A large number of employers have the challenges of rebuilding the business after the coronavirus lockdown and others also have to ensure that they have a plan to navigate the possibility of a no-deal Brexit.  The last thing that is needed is an employment tribunal claim that, win or lose, impacts on a business in the form of time, money and often reputational damage. Daniel Theron, a partner, commented, "Organisations should remember that a discrimination claim, if successful at the Employment Tribunal, has no limit. Also, legal costs aside, the time that is needed to prepare for a Tribunal matter often involving several members of staff as witnesses, can be extremely costly to a business." He further remarked, "An Employment Tribunal matter can also have a demoralising effect on the workforce."

The Ministry of Justice quarter-four report shows that Employment Tribunal claims have risen.   

Bullying behaviour in the workplace leading to claims for constructive dismissal should be avoidable as HR departments and managers should be able to head-off such behaviour before it gets out of control.  All too often the beginning of the misconduct is viewed as joking or banter which is expected to be taken in good part by the subject. If such behaviour remains unchecked offensive nicknames, jokes, mockery can take a more sinister turn and morph into intimidation, ridicule and bullying.  It is all too easy for the jeers to become so entrenched in the culture of the organisation that is it no longer recognised for what it is.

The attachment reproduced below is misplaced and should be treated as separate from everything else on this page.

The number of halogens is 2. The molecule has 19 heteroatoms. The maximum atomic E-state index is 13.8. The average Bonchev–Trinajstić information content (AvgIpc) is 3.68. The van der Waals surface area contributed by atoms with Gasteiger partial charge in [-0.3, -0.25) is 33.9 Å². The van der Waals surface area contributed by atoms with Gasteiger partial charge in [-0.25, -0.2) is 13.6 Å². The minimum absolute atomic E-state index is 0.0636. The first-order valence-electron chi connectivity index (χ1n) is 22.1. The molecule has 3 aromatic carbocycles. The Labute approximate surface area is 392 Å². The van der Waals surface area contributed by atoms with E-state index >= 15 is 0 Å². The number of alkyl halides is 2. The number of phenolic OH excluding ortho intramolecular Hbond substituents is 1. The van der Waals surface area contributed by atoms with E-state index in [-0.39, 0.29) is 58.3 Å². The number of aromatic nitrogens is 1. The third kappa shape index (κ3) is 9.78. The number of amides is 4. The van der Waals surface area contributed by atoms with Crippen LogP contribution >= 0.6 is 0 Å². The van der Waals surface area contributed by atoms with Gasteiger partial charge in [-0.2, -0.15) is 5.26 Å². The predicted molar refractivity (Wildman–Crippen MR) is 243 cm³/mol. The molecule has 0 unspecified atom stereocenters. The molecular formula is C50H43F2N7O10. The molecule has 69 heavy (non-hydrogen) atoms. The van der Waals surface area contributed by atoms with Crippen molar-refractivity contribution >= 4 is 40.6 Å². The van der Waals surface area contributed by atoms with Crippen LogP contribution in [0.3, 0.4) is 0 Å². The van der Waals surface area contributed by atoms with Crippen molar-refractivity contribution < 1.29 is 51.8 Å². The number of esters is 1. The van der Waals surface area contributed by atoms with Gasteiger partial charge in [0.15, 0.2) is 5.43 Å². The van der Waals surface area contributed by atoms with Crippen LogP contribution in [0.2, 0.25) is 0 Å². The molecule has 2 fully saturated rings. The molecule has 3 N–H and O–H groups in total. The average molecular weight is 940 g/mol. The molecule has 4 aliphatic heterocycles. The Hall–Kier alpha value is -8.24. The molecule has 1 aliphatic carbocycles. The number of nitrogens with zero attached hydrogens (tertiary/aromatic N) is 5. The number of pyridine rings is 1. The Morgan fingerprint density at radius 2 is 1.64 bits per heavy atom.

The culture of banter seen in sport, reported the media encouraging jibes such as those directed at the footballers Luke Chadwick whose appearance was commented on and turned into a running joke and Graeme Le Saux who was on the receiving end of homophobic abuse from Robbie Fowler regardless of the fact that he was not gay, all serves to normalise the acceptance of ridicule and offensive remarks. 

All businesses should ensure that there is a firm policy to protect the firm from employment tribunal claims arising from such behaviour; strict transparent guidelines as to unacceptable behaviour coupled with zero tolerance towards any employees who breach the policy which offers managers a straightforward and uncomplicated process when dealing with conduct that may have the potential to lead to a claim. 

However, there can be difficulties if it is the manager's abuse that causes the problem. Inadequate training and slack monitoring of senior staff can create a toxic situation. In the case of two hotel workers, Andrew Roberts-Evans and Martin Owen, a manager and chef respectively, at the Grapes Hotel, part of the Welsh Estates Group, Maentwrog in Snowdonia were obliged to share a twin-bedded room due to lack of separate staff quarters. Hotel owner Simon Buckley regularly taunted the two straight men quipping that they were a gay couple which both men found offensive and humiliating. Mr. Owen was made redundant and a replacement appointed almost immediately and Mr. Roberts-Evans resigned when he saw his job advertised in a trade magazine. The tribunal found that the two men had been wrongly dismissed addition to being subjected to sexual discrimination and awarded £33,165 to Mr. Roberts-Evans and £23,384 to Mr. Owen; however, there is little chance of receiving their compensation as the company has gone into voluntary liquidation.

Employers must invest in comprehensive training both themselves and their managers in order to prevent a completely avoidable financial and reputational body blow.

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